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Pilots, Flight Attendants Split On Plans for Cockpit Weapons

By Sara Kehaulani Goo

More than 20,000 airline pilots signed a petition and sent it to lawmakers on Capitol Hill Thursday demanding that they be allowed to carry guns in the cockpit to protect themselves from potential hijackers.

Responding angrily, the union for flight attendants declared that they would fight the pilots proposal, unless the pilots agreed to use their guns not only to defend themselves, but to ensure the safety of passengers and crew throughout the airplane.

The exchange marked the latest and most pointed skirmish in an unresolved legislative and security policy debate about whether weapons should be permitted in airplane cockpits, and if so, how they should be used to defend against hijackers.

The issue has been simmering since last fall when a handful of pilots first raised the idea after the Sept. 11 terrorist hijackings. Since then, the proposal has gathered momentum among pilots, producing legislative proposals, including bills by Rep. John Mica, R-Fla., chairman of the House Transportation aviation subcommittee, and Sen. Robert Smith, R-N.H.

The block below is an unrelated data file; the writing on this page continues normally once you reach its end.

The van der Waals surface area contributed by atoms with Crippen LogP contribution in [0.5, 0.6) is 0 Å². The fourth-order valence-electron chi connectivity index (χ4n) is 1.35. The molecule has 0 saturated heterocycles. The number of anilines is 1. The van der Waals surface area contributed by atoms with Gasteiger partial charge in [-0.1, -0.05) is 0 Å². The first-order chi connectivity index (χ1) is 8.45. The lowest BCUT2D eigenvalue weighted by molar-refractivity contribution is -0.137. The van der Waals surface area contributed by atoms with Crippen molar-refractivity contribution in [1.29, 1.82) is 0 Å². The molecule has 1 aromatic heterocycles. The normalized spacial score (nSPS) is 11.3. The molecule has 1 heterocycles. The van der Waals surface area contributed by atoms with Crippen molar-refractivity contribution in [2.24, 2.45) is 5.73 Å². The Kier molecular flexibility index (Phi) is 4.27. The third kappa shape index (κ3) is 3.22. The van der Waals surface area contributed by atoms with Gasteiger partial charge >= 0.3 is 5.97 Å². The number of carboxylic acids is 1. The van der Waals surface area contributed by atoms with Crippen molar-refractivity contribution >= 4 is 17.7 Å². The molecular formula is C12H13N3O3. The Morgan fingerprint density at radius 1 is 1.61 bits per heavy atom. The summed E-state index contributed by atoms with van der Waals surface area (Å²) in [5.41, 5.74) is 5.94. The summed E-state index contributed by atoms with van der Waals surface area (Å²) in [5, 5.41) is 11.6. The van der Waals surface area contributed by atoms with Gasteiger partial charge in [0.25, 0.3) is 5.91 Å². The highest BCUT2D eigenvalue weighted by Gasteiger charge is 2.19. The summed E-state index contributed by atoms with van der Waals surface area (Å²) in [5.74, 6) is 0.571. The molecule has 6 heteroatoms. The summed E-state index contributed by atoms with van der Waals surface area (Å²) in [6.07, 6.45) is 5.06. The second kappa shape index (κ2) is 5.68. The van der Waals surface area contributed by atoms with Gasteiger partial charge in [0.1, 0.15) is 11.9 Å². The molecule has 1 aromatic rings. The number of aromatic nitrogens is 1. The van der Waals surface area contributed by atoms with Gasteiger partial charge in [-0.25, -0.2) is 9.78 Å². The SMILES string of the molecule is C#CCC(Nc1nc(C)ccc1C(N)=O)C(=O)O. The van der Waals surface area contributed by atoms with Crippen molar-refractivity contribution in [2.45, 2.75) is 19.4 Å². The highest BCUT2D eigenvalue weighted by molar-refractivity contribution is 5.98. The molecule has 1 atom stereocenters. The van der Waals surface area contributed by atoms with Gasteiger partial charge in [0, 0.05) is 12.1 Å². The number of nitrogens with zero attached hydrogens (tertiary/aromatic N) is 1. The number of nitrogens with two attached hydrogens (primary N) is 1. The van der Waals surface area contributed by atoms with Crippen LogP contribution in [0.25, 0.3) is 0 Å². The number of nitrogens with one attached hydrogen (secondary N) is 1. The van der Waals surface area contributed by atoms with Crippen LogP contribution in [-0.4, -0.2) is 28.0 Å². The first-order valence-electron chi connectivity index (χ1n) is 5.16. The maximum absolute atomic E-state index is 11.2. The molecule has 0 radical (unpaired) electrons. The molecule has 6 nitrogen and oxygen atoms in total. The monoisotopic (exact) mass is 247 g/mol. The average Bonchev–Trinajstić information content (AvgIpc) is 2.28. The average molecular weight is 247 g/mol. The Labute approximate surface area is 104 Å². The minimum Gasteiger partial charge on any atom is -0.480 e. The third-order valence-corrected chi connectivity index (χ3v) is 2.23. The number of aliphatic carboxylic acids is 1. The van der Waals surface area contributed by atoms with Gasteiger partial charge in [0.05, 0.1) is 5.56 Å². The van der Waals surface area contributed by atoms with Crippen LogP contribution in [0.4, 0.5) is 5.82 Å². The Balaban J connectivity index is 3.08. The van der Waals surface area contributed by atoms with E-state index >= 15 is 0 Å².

As pilots moved closer toward their goal, they galvanized questions from flight attendants who feel they are being ignored in a security approach that seems to focus first and foremost on pilots. The Association of Flight Attendants have proposed that they be given some kind of non-lethal weapon, such as a stun gun, to contain unruly passengers. Pilots are opposed to stun guns on airplanes unless they can have lethal weapons.

At a minimum, flight attendants want any weapons proposal to take account of their needs, and they worry about a scenario in which they are alone in a plane with hijackers, while the pilots are behind locked doors with their guns.

“We’re against the pilots having guns until we know that they’re going to come out of the cockpit, into the cabin, to defend us and the passengers,” said Jeff Zack, spokesman for the Association of Flight Attendants.